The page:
May 16 Energy News

May 16, 2015

World:

¶ Nova Scotia regulators have approved a standard power purchase agreement for developmental tidal energy array projects in the Bay of Fundy. The Utility and Review Board concluded the contract is “reasonable and appropriate” for test projects approved at the Fundy Ocean Research Centre for Energy. [reNews]

Bay of Fundy. Nova Scotia Province photograph.

Bay of Fundy. Nova Scotia Province photograph.

¶ Greenpeace Energy desk reported the figures from China’s National Energy Administration in October of 2014, revealing that China’s coal use dropped by 1.28% in 2014. However, in March of this year, new data from the National Bureau of Statistics of China indicates that coal consumption dropped by 2.9%. [CleanTechnica]

¶ The Nagpur Metro Rail Corporation Ltd has decided to install 30 MW of solar PVs using the metro railway stations as sites for solar arrays. This will meet 40% of the energy requirement including traction power. NMRCL will not spend a penny for generating this power. The project will be executed by an operator. [Times of India]

¶ Indian Prime Minister Narendra Modi’s visit to China has yielded $22 billion worth of memoranda of understanding showing China Inc’s strong interest in the Indian story. They span a wide range of industries including renewable energy, power infrastructure, and small and medium industries. [Economic Times]

¶ The Energy Supply Association of Australia, representing the fossil fuel and renewable energy sector, has sourced data from around the world revealing household solar PV penetration in Australia is way out in front of any other nation. Almost 15% of Australian households have adopted the technology. [Daily News Biotech Wired]

¶ Australian households and small businesses now have access to some of the cheapest electricity in the developed world, despite having grid power costs that are among the highest. An analyst at Bloomberg New Energy Finance explains how Australia has the most affordable solar systems in the developed world. [Business Spectator]

¶ Virtual power plants for small, distributed power generation have become a fixture of Germany’s electrical grid. While their numbers remain in the low thousands, VPPs withstood a five-year trial period in the electricity market. Now, with falling battery prices, they are beginning to change the grid. [Environment & Energy Publishing]

¶ The UK’s new Secretary of State for energy and climate change, Amber Rudd, spoke of her desire to increase deployment of solar PV. Commenting on her new role, she said: “I want to unleash a new solar revolution – we have a million people living under roofs with solar panels and that number needs to increase.” [Solar Power Portal]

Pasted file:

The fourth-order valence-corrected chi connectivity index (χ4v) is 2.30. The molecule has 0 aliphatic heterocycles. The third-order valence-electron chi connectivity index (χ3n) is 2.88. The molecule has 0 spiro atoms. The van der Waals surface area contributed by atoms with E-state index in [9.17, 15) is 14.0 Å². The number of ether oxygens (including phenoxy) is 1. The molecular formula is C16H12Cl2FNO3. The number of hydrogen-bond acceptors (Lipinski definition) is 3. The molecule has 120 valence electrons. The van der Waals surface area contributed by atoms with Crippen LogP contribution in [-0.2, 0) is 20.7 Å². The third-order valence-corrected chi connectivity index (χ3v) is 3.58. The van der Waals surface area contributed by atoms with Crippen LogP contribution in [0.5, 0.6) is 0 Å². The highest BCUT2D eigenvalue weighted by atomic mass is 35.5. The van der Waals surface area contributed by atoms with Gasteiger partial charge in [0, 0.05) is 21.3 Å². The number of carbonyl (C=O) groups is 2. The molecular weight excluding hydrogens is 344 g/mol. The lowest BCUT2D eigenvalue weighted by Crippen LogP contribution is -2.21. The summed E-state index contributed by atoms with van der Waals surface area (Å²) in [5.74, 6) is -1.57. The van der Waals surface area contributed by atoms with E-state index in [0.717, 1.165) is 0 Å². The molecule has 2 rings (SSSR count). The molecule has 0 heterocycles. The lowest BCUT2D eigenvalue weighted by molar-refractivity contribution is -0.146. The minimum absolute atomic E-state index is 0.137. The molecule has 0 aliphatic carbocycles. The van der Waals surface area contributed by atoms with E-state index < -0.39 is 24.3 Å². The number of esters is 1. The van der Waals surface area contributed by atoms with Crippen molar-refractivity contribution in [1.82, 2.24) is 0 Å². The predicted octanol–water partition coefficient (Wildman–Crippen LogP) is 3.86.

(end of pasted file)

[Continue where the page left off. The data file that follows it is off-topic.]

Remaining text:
¶ The International Atomic Energy Agency says TEPCO should consider discharging water contaminated by the Fukushima Daiichi reactor meltdowns into the Pacific Ocean. The United Nations agency is pushing for an alternative to holding the tainted water in tanks and offered to help monitor radiation. [Bloomberg]

US:

¶ The U.S. Department of Energy has awarded grants to scientists in five western states to do research in geothermal methods that can develop the region’s huge potential. It has been estimated that geothermal in this region could potentially generate enough electricity to power about 100 million homes. [CleanTechnica]

The Sonoma Calpine 3 geothermal power plant at The Geysers field in the Mayacamas Mountains of Somona County, Northern California. Photo by Stepheng3. Wikimedia Commons.

The Sonoma Calpine 3 geothermal power plant at The Geysers field in the Mayacamas Mountains of Somona County, Northern California.
Photo by Stepheng3. Wikimedia Commons.

¶ On Friday afternoon, the Vermont Senate overwhelmingly approved legislation that will encourage more renewable energy projects in the state. The bill passed by a vote of 22-6. Nevertheless, it has re-ignited a debate over the impact of solar and wind projects on the communities where they’re built. [Vermont Public Radio]

¶ The DOE’s National Renewable Energy Laboratory will collaborate with China’s PV Investment and Finance Alliance on solar photovoltaic asset development in China. NREL will give advice in areas such as documentation standardization, data management, and operations and maintenance. [Renewable Energy Focus]

¶ Consumers Energy Co has received conditional approval to begin a 10 MW community solar program, the first in Michigan, by the state Public Service Commission. Individual and business electric customers will be able to purchase subscriptions in 0.5 kW blocks, reducing their electric bills. [Crain’s Detroit Business]

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